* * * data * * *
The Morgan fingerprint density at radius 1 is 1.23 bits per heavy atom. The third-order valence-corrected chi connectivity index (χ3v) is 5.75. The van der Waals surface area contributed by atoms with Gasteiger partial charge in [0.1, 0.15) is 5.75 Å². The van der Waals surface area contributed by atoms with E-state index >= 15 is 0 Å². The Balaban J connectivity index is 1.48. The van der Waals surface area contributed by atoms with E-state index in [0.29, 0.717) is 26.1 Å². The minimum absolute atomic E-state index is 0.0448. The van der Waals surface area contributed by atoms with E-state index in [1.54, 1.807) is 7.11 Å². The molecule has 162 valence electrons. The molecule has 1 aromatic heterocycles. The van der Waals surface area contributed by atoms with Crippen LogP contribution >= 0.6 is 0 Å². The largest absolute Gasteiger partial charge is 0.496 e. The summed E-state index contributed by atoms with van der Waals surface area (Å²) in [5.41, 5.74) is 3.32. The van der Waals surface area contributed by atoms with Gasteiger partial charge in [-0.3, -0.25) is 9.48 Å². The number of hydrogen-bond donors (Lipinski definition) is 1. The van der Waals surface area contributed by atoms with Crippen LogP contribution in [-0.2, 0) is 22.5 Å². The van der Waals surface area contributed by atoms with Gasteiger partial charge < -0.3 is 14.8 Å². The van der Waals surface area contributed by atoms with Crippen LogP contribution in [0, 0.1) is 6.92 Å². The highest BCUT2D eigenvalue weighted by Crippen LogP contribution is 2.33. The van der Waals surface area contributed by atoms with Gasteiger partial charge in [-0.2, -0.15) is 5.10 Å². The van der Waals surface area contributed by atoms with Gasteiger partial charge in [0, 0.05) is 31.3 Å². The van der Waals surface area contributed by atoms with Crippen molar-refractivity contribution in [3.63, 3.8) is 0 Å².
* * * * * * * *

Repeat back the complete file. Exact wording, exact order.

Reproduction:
The Morgan fingerprint density at radius 1 is 1.23 bits per heavy atom. The third-order valence-corrected chi connectivity index (χ3v) is 5.75. The van der Waals surface area contributed by atoms with Gasteiger partial charge in [0.1, 0.15) is 5.75 Å². The van der Waals surface area contributed by atoms with E-state index >= 15 is 0 Å². The Balaban J connectivity index is 1.48. The van der Waals surface area contributed by atoms with E-state index in [0.29, 0.717) is 26.1 Å². The minimum absolute atomic E-state index is 0.0448. The van der Waals surface area contributed by atoms with E-state index in [1.54, 1.807) is 7.11 Å². The molecule has 162 valence electrons. The molecule has 1 aromatic heterocycles. The van der Waals surface area contributed by atoms with Crippen LogP contribution >= 0.6 is 0 Å². The largest absolute Gasteiger partial charge is 0.496 e. The summed E-state index contributed by atoms with van der Waals surface area (Å²) in [5.41, 5.74) is 3.32. The van der Waals surface area contributed by atoms with Gasteiger partial charge in [-0.3, -0.25) is 9.48 Å². The number of hydrogen-bond donors (Lipinski definition) is 1. The van der Waals surface area contributed by atoms with Crippen LogP contribution in [-0.2, 0) is 22.5 Å². The van der Waals surface area contributed by atoms with Gasteiger partial charge < -0.3 is 14.8 Å². The van der Waals surface area contributed by atoms with Crippen LogP contribution in [0, 0.1) is 6.92 Å². The highest BCUT2D eigenvalue weighted by Crippen LogP contribution is 2.33. The van der Waals surface area contributed by atoms with Gasteiger partial charge in [-0.2, -0.15) is 5.10 Å². The van der Waals surface area contributed by atoms with Gasteiger partial charge in [0, 0.05) is 31.3 Å². The van der Waals surface area contributed by atoms with Crippen molar-refractivity contribution in [3.63, 3.8) is 0 Å².